WHAT are the three hardest words for a business leader to speak? Probably “I don’t know”. Business leaders are encouraged to exhibit confidence, competence and omniscience. But this leads to only two possible outcomes. They can fake it: pretend that they are right because they know that the admission of uncertainty and weakness is a career killer. Or they can believe their own hype, convinced that they are right and know better than everybody else.
This is where we now stand. A model has evolved whereby the leaders of business and finance, abetted by an elite group of economists, have convinced themselves that only they know the way the world should work.
However, we are at a tipping point. Nitin Nohria, the new dean of Harvard Business School, argues that we need leaders who demonstrate moral humility. I believe that we need an approach to leadership in which the starting point is our lack of knowledge, a frank admission that we do not know very much about how to build a sustainable system for business and society.
In this humility-driven vision of leadership, business schools need to shift their centre of gravity away from economics, finance and dreams of individual fortune. We need to teach future leaders to reflect and critique—that there are alternatives to theories that they accept, without question, because they speak to their self-interest.
To do this, business schools need to challenge their own orthodoxy—a crude Darwinian view of business and society rooted in the survival of the fittest. They need to focus on the social consequences of their actions and accept responsibility for the business excesses of recent years. What is required is a narrative of common interest to combat the mantra of selfishness; one that appeals to the sense that leadership is for all not for the few.
The main challenge is how to reflect this in the MBA. Two strategies are possible. The first is to keep the MBA the foremost qualification in management, but to revise it. Many schools are trying to do this with an explosion of courses in, for example, responsibility, sustainability and social entrepreneurship. The more inventive are using philosophy and the arts to critique dominant business mindsets. Jim March’s pioneering use of literature to teach leadership at Stanford is an example of this. The increasing interest in the psychology of personal development is another.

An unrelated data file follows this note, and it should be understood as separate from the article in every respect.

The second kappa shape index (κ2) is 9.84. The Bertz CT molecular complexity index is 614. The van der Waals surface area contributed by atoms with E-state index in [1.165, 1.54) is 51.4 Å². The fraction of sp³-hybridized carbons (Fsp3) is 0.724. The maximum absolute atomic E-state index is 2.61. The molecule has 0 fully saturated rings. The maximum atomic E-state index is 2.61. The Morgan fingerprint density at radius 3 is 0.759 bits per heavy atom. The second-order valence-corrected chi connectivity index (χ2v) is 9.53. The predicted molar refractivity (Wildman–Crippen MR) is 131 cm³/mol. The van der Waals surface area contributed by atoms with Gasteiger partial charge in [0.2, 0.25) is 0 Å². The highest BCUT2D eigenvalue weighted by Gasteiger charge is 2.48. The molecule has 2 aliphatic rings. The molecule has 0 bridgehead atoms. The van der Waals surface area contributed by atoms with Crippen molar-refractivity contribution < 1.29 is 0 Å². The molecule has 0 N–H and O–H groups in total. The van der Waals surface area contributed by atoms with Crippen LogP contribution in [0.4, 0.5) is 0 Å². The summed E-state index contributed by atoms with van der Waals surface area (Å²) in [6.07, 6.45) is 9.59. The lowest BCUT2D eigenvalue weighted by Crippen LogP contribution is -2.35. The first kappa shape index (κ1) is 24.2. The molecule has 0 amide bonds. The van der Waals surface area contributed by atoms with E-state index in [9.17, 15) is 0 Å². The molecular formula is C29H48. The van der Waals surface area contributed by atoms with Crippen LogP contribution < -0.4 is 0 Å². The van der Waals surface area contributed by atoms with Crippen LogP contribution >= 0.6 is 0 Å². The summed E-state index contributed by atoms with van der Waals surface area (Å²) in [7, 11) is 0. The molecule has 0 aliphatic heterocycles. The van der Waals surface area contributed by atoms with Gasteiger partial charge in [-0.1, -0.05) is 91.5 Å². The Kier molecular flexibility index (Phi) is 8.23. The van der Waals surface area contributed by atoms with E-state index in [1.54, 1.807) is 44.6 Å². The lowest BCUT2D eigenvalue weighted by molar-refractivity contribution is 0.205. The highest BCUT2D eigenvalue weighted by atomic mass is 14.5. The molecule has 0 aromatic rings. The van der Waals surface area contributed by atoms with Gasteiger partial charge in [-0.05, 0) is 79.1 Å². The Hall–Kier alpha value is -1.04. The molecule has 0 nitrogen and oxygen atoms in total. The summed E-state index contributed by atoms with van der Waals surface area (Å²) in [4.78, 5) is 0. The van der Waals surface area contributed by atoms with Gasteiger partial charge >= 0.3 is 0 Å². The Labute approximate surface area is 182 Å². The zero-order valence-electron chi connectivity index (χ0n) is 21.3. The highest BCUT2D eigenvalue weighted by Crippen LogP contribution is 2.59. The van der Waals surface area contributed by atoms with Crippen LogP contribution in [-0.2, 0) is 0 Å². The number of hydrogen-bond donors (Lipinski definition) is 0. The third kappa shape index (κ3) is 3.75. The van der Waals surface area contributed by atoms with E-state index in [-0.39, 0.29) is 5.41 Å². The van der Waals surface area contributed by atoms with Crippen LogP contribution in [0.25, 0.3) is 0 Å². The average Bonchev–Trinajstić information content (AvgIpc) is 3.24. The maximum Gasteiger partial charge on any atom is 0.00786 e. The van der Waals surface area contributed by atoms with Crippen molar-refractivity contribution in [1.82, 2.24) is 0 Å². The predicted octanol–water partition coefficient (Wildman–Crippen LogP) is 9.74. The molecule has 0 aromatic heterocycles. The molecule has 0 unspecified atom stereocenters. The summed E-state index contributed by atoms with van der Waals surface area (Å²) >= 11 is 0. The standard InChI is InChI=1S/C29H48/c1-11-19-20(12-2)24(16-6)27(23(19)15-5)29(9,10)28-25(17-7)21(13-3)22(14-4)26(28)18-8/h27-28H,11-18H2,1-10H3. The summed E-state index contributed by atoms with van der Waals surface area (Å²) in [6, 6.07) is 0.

However, these changes are just tinkering at the edges of the curriculum. Meanwhile responsible capitalism burns. The core of an MBA programme is still resolutely grounded in finance and supposedly rational analysis. Business schools still market themselves based upon media rankings, including The Economist’s, in which individual salary is the main metric. Their challenge should be to create a business system—in particular a financial system—responsive to the greater, rather than the minority, good.
Studying the classics
So a second, more radical strategy could be to create a new kind of Master’s education that melds an understanding of business with a broader concept of education. Business schools could become more like the agora of ancient Athens, a place where commerce had its place alongside the academy, where philosophers discussed the meaning of the good life and how best to achieve it; a place of dialogue where citizens collectively addressed the limits of their knowledge. For this, business schools might recruit graduates from other disciplines, such the arts, humanities and the sciences, and create innovative courses to help future leaders imagine products and services which fulfil a more social need.
This will not be easy. It requires a difficult balancing act between the intellectual, emotional and spiritual. But if we are to create a new business model out of the chaos of a crisis to which business schools contributed, we will need to take a long hard look at how leadership is taught in our schools. Business as usual is no longer an option.
Ken Starkey: Professor of management and organisational learning at Nottingham University Business School